Smiling person sitting at laptop with hands up in celebration. Text under image reads: "By evaluating participants' reactions, learning outcomes, application, and ultimately, the financial returns, this model offers a comprehensive perspective on training impact, making it a valuable choice for stakeholders looking for a clear ROI.” WalkMe Team Change Management Blog"

Final Thoughts

The Phillips ROI Model provides a comprehensive and detailed framework for evaluating the effectiveness of training programs, addressing key limitations of the Kirkpatrick Evaluation Model. By incorporating a fifth level focused on the financial impact, it allows organizations to tangibly measure the return on investment of their training initiatives. This model helps quantify not only the immediate learning outcomes and behavioral changes but also the broader business impacts, making it a valuable tool for demonstrating the financial value of training to stakeholders. Despite its challenges, the Phillips ROI Model offers a comprehensive approach that aligns training programs with organizational objectives, ensuring strategic relevance and supporting informed decision-making about training investments, ultimately developing both employee development and business growth.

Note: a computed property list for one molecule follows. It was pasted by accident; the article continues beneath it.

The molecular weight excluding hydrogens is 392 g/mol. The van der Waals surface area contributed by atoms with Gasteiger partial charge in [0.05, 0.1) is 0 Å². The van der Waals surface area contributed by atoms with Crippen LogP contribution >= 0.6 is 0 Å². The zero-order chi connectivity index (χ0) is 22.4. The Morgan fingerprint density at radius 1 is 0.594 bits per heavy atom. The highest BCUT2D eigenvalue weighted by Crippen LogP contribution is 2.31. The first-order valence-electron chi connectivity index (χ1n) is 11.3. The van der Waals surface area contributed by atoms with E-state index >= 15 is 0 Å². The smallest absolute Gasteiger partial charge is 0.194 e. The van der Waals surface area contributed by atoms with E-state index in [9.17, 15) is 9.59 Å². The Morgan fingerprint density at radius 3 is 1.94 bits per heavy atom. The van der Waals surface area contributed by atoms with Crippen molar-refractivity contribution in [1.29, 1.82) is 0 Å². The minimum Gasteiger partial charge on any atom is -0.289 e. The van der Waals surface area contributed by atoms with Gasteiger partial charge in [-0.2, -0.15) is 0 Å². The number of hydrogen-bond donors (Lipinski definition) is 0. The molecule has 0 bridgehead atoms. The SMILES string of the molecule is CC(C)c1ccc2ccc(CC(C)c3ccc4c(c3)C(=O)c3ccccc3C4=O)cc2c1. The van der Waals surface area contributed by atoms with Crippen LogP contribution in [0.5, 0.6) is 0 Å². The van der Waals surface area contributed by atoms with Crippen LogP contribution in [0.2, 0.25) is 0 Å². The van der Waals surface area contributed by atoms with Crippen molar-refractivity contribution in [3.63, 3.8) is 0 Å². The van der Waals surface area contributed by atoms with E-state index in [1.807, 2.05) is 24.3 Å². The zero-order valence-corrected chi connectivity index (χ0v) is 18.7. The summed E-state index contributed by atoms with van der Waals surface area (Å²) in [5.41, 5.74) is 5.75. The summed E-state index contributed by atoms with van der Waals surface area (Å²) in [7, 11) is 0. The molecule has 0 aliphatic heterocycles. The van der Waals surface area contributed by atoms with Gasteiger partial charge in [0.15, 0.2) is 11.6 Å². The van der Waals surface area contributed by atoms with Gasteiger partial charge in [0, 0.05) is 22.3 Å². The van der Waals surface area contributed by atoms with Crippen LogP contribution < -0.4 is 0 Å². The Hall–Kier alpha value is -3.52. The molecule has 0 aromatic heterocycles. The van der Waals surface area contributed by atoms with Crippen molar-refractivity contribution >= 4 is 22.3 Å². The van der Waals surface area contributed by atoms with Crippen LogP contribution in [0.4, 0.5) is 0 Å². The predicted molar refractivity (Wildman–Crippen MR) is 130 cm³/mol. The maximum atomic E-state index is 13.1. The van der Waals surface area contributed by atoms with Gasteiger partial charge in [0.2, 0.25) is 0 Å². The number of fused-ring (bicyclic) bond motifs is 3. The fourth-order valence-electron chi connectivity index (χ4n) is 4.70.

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Resources

Deller, Jonathan. “The Complete Phillips ROI Model Tutorial for Beginners.” Kodo Survey. 9/30/21. Accessed 6/13/24. https://kodosurvey.com/blog/complete-philips-roi-model-tutorial-beginners

“The 5 fundamental training evaluation models: pros, cons, and how they work.” WalkMe. 11/22/23. Accessed 6/14/24. https://change.walkme.com/training-evaluation-models/

Herrholtz, Kevin. “Extend Your Training Evaluation To Include The Phillips ROI Model.” eLearning Industry. 3/18/20. Accessed 6/13/24. https://elearningindustry.com/extend-training-evaluation-include-phillips-roi-model

“Mastering Kirkpatrick: Unleashing Training Excellence.” MATC. Accessed 6/19/24. https://www.matcgroup.com/instructional-design/mastering-kirkpatrick-unleashing-training-excellence/

Phillips, Jack J., Ph.D. and Patricia P. Phillips, Ph.D. “Measuring ROI in Executive Coaching.” ROI Institute. 2005. Accessed 6/14/24. https://roiinstitute.net/wp-content/uploads/2017/10/Measuring-ROI-in-Executive-Coaching.pdf

Tulsiani, Ravinder. “Navigating The Challenges Of Kirkpatrick’s Level 4 Evaluation In eLearning.” eLearning Industry. 11/6/23. Accessed 6/14/24. https://elearningindustry.com/navigating-the-challenges-of-kirkpatricks-level-4-evaluation-in-elearning